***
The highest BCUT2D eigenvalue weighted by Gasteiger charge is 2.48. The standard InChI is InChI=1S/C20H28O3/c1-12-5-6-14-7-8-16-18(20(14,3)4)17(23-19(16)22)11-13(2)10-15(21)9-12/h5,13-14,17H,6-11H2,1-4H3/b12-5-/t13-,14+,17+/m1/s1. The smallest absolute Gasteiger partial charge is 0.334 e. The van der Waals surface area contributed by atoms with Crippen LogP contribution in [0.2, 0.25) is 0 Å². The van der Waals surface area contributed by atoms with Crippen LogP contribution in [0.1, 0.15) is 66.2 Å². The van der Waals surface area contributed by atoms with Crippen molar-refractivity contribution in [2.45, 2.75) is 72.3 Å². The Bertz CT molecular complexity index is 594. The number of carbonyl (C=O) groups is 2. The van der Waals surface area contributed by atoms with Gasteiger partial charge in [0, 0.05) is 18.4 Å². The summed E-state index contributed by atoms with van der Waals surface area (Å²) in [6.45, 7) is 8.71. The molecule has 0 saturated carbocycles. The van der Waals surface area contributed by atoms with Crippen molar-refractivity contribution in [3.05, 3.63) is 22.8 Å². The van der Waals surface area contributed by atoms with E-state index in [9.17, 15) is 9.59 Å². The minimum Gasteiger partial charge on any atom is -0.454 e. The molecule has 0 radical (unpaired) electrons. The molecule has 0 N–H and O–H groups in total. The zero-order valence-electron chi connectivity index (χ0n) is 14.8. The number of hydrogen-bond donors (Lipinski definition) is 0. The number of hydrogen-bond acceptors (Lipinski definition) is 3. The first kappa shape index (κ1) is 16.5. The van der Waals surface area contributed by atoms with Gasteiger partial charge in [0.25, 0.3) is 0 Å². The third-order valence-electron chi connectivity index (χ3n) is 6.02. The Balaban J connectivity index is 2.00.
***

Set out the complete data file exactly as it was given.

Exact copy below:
The highest BCUT2D eigenvalue weighted by Gasteiger charge is 2.48. The standard InChI is InChI=1S/C20H28O3/c1-12-5-6-14-7-8-16-18(20(14,3)4)17(23-19(16)22)11-13(2)10-15(21)9-12/h5,13-14,17H,6-11H2,1-4H3/b12-5-/t13-,14+,17+/m1/s1. The smallest absolute Gasteiger partial charge is 0.334 e. The van der Waals surface area contributed by atoms with Crippen LogP contribution in [0.2, 0.25) is 0 Å². The van der Waals surface area contributed by atoms with Crippen LogP contribution in [0.1, 0.15) is 66.2 Å². The van der Waals surface area contributed by atoms with Crippen molar-refractivity contribution in [2.45, 2.75) is 72.3 Å². The Bertz CT molecular complexity index is 594. The number of carbonyl (C=O) groups is 2. The van der Waals surface area contributed by atoms with Gasteiger partial charge in [0, 0.05) is 18.4 Å². The summed E-state index contributed by atoms with van der Waals surface area (Å²) in [6.45, 7) is 8.71. The molecule has 0 saturated carbocycles. The van der Waals surface area contributed by atoms with Crippen molar-refractivity contribution in [3.05, 3.63) is 22.8 Å². The van der Waals surface area contributed by atoms with E-state index in [9.17, 15) is 9.59 Å². The minimum Gasteiger partial charge on any atom is -0.454 e. The molecule has 0 radical (unpaired) electrons. The molecule has 0 N–H and O–H groups in total. The zero-order valence-electron chi connectivity index (χ0n) is 14.8. The number of hydrogen-bond donors (Lipinski definition) is 0. The number of hydrogen-bond acceptors (Lipinski definition) is 3. The first kappa shape index (κ1) is 16.5. The van der Waals surface area contributed by atoms with Gasteiger partial charge in [0.25, 0.3) is 0 Å². The third-order valence-electron chi connectivity index (χ3n) is 6.02. The Balaban J connectivity index is 2.00.